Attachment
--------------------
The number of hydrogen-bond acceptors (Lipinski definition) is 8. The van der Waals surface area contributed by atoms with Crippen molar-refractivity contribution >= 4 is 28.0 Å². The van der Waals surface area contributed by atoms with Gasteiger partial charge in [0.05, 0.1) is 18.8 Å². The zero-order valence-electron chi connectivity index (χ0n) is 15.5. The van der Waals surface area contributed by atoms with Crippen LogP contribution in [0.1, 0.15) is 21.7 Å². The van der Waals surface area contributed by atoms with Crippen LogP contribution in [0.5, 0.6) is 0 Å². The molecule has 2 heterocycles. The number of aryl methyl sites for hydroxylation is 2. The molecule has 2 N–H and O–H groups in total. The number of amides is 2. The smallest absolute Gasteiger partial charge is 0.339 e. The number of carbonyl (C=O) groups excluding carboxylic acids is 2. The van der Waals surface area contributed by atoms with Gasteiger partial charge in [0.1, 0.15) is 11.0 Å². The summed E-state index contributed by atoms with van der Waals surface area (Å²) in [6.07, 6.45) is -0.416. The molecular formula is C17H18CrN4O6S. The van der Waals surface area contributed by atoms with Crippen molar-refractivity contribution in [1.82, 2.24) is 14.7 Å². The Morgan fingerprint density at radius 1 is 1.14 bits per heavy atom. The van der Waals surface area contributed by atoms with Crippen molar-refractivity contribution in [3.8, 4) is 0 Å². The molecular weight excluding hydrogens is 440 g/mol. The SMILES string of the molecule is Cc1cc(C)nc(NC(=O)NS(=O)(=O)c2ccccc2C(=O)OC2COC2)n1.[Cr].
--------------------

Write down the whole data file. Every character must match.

The number of hydrogen-bond acceptors (Lipinski definition) is 8. The van der Waals surface area contributed by atoms with Crippen molar-refractivity contribution >= 4 is 28.0 Å². The van der Waals surface area contributed by atoms with Gasteiger partial charge in [0.05, 0.1) is 18.8 Å². The zero-order valence-electron chi connectivity index (χ0n) is 15.5. The van der Waals surface area contributed by atoms with Crippen LogP contribution in [0.1, 0.15) is 21.7 Å². The van der Waals surface area contributed by atoms with Crippen LogP contribution in [0.5, 0.6) is 0 Å². The molecule has 2 heterocycles. The number of aryl methyl sites for hydroxylation is 2. The molecule has 2 N–H and O–H groups in total. The number of amides is 2. The smallest absolute Gasteiger partial charge is 0.339 e. The number of carbonyl (C=O) groups excluding carboxylic acids is 2. The van der Waals surface area contributed by atoms with Gasteiger partial charge in [0.1, 0.15) is 11.0 Å². The summed E-state index contributed by atoms with van der Waals surface area (Å²) in [6.07, 6.45) is -0.416. The molecular formula is C17H18CrN4O6S. The van der Waals surface area contributed by atoms with Crippen molar-refractivity contribution in [1.82, 2.24) is 14.7 Å². The Morgan fingerprint density at radius 1 is 1.14 bits per heavy atom. The van der Waals surface area contributed by atoms with Crippen molar-refractivity contribution in [3.8, 4) is 0 Å². The molecular weight excluding hydrogens is 440 g/mol. The SMILES string of the molecule is Cc1cc(C)nc(NC(=O)NS(=O)(=O)c2ccccc2C(=O)OC2COC2)n1.[Cr].